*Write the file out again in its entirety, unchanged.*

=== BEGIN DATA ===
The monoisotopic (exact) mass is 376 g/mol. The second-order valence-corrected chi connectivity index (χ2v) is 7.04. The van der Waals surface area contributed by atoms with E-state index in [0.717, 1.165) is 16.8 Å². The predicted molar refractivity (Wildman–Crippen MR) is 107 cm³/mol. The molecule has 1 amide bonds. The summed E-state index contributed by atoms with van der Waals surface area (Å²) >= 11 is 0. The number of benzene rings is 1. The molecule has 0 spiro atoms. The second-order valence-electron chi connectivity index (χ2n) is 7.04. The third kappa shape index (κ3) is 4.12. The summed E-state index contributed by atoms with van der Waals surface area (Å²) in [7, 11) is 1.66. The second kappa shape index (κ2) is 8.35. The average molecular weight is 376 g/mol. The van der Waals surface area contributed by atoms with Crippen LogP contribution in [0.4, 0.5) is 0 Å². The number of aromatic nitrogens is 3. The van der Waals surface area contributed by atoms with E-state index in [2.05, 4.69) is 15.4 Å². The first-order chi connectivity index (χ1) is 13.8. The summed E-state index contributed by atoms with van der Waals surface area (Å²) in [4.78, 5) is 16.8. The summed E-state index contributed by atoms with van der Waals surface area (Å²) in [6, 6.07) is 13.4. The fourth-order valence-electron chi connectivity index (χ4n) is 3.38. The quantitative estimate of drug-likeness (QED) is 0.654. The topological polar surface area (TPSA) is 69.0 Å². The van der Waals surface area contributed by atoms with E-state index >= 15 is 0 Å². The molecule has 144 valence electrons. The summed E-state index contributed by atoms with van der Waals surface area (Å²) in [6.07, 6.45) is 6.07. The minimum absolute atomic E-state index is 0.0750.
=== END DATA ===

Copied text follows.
The monoisotopic (exact) mass is 376 g/mol. The second-order valence-corrected chi connectivity index (χ2v) is 7.04. The van der Waals surface area contributed by atoms with E-state index in [0.717, 1.165) is 16.8 Å². The predicted molar refractivity (Wildman–Crippen MR) is 107 cm³/mol. The molecule has 1 amide bonds. The summed E-state index contributed by atoms with van der Waals surface area (Å²) >= 11 is 0. The number of benzene rings is 1. The molecule has 0 spiro atoms. The second-order valence-electron chi connectivity index (χ2n) is 7.04. The third kappa shape index (κ3) is 4.12. The summed E-state index contributed by atoms with van der Waals surface area (Å²) in [7, 11) is 1.66. The second kappa shape index (κ2) is 8.35. The average molecular weight is 376 g/mol. The van der Waals surface area contributed by atoms with Crippen LogP contribution in [0.4, 0.5) is 0 Å². The number of aromatic nitrogens is 3. The van der Waals surface area contributed by atoms with E-state index in [2.05, 4.69) is 15.4 Å². The first-order chi connectivity index (χ1) is 13.8. The summed E-state index contributed by atoms with van der Waals surface area (Å²) in [4.78, 5) is 16.8. The summed E-state index contributed by atoms with van der Waals surface area (Å²) in [6, 6.07) is 13.4. The fourth-order valence-electron chi connectivity index (χ4n) is 3.38. The quantitative estimate of drug-likeness (QED) is 0.654. The topological polar surface area (TPSA) is 69.0 Å². The van der Waals surface area contributed by atoms with E-state index >= 15 is 0 Å². The molecule has 144 valence electrons. The summed E-state index contributed by atoms with van der Waals surface area (Å²) in [6.07, 6.45) is 6.07. The minimum absolute atomic E-state index is 0.0750.